Billy Joel justifies selling his lavish mansion, stating, “Like old Jewish guys from Long Island do.”
Billy Joel, the iconic pianist behind timeless hits like Uptown Girl and Vienna, has officially put his sprawling Long Island estate on the market for a staggering $49 million. But after two decades of calling this Oyster Bay retreat home, what lies behind his decision to move on?
The artist recently took the stage at UBS Arena in Elmont for a New Year’s Eve concert and seized the opportunity to address inquiries about his opulent mansion being put up for sale. In May last year, the singer/songwriter decided to put his 26-acre waterfront estate for sale and for the first time opened up about his decision.
Billy Joel on selling his lavish mansion
The waterfront estate is a true sight to behold, with a 20,000-square-foot main home that boasts five bedrooms and eight baths among other facilities. It is set on 26 acres. While conversing with the crowd Billy was heard saying, “Just because I’m selling that house doesn’t mean I’m leaving Long Island. I still have a house on Long Island.”
He emphasized that he would not be leaving Long Island and that he would instead be staying longer in Florida. Billy jokingly mentioned “I’m just gonna spend a little more time in Florida like old Jewish guys from Long Island do,”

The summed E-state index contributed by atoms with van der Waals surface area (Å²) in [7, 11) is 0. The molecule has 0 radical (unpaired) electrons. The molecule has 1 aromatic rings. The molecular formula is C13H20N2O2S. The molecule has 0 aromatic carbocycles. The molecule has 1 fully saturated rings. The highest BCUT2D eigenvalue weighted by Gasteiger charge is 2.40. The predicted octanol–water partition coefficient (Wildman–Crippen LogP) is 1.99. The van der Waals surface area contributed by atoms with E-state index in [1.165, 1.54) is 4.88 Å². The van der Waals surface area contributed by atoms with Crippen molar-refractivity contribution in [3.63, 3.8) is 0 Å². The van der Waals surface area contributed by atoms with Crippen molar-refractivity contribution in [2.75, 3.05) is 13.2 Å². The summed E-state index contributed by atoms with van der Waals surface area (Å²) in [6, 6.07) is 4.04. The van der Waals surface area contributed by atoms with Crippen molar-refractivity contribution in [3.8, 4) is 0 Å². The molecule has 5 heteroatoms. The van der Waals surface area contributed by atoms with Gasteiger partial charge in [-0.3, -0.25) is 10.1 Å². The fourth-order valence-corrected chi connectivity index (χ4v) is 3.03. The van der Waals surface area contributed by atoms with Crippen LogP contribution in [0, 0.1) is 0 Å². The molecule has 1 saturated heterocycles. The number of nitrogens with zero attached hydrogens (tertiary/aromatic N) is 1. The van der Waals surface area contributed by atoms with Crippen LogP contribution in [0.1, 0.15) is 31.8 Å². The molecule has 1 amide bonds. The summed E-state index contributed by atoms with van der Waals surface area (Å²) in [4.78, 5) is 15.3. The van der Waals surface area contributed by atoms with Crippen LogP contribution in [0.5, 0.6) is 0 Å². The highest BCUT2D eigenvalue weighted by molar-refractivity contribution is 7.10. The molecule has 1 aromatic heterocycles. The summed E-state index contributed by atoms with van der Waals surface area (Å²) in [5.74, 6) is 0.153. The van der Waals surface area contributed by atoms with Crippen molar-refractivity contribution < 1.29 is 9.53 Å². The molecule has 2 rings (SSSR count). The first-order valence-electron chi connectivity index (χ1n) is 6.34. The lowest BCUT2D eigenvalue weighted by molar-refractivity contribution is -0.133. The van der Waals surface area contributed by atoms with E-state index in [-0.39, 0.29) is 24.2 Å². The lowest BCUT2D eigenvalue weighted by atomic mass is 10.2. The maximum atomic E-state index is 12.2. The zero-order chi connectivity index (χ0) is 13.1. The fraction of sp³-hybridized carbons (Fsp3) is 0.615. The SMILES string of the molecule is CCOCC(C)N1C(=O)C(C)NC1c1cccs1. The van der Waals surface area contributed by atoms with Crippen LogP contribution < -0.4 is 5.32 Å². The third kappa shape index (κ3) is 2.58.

The Grammy winner paid an astounding $22.5 million for the property in 2002. He admitted recently that the selling price had increased considerably. The Uptown Girl singer reportedly made a lighthearted comment about how expensive his home is, suggesting that “nobody” would want to purchase the opulent Middlesea mansion.
The Grammy-wining artist’s retirement plans
While he approaches 75, Billy Joel, the Grammy-winning singer-songwriter, has already announced the conclusion of his record-setting Madison Square Garden residency in 2024. Whether this represents retirement or new beginnings remains to be seen.
“It’s hard to believe we’ve been able to do this for 10 years”, Billy addressed a press conference back in June. He further elaborated “I’m now 74. I’ll be 75 next year. It seems like a nice number.”
Disclaimer: Except the headline and synopsis, this story has been taken from the HT News Service.